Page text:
If you’re planning to hit the waters of Neah Bay, remember that you need a tribal fishing license if you’re within Makah Reservation waters in addition to a Washington State fishing license (Marine Area 4). You can also charter one of the local outfits and benefit from their professional expertise.
The Big Salmon Fishing Resort is a prominent resource on the water with tourist information, charter boat services, tackle shop, lodging, and more (bigsalmonresort.com). Another great resource for information, charters, and locations to purchase permits is makah.com (also host of marina information).
A complement to a visit to Cape Flattery, if you figure out a car transportation scheme, is time on one of the nearby excellent beaches. These of pristine beaches are gems, all within a handful of miles of Neah Bay. From north to south, there’s Hobuck Beach and Shi Shi Beach, each with their own unique flavors.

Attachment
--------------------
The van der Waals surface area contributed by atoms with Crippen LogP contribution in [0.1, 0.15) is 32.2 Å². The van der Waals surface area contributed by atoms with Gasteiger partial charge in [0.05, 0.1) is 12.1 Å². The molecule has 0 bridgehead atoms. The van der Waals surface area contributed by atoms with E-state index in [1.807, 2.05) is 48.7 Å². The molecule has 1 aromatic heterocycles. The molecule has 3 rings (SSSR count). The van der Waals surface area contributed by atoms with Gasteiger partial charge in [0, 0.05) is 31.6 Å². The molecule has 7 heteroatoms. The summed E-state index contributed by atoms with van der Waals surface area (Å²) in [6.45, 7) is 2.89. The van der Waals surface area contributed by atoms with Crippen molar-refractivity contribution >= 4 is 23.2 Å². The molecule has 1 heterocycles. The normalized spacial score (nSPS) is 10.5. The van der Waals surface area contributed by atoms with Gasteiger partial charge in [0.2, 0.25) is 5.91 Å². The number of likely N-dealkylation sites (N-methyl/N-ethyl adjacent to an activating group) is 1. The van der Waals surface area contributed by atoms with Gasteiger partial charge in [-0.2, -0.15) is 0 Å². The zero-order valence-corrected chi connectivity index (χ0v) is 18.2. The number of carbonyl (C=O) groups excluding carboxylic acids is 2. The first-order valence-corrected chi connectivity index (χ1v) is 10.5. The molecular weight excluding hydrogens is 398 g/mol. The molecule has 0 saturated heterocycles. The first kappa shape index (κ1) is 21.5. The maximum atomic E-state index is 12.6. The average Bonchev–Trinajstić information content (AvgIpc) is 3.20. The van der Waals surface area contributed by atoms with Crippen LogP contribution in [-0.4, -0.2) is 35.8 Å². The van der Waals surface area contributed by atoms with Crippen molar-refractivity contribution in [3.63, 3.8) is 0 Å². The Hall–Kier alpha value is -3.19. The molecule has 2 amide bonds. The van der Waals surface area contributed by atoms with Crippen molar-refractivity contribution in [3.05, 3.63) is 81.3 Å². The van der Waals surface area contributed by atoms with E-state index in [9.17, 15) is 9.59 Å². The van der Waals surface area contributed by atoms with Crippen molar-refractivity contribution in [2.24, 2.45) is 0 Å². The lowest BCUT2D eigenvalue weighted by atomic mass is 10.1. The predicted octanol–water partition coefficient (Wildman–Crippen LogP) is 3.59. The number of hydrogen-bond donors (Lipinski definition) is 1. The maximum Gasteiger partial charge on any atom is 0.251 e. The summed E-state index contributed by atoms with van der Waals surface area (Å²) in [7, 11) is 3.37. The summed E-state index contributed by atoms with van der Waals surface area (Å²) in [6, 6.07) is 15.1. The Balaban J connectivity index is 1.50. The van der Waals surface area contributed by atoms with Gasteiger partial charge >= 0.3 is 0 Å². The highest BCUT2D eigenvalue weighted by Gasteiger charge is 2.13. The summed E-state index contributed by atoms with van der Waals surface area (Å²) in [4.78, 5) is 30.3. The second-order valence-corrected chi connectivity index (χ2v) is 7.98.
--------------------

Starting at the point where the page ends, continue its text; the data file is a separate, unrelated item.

Hobuck Beach hugs the edges of Makah Bay and is under tribal jurisdiction. Overnight camping, RV-ing, and cabins are available from private entities like the Hobuck Beach Resort and Hide Away RV Park. The emphasis on these beaches is multi-use and accessibility.
The 2.3-mile long Shi Shi Beach is the one for the nature addicts. Located beyond a two-mile, tribe-managed trail, the beach is part of Olympic National Park. If driving, you’ll park on reservation land, so have that Makah Recreation Pass ready ($10 at Washburn General Store). Additionally, overnight parking is available at a lot ($10 per day, self-pay behind the porch). A hike to Shi Shi and back can easily eat up a whole day, or with a National Park backcountry pass, you can camp overnight for an excellent beach experience. The sunset over the Pacific with the campfire crackling is what Cascadian dreams are made of.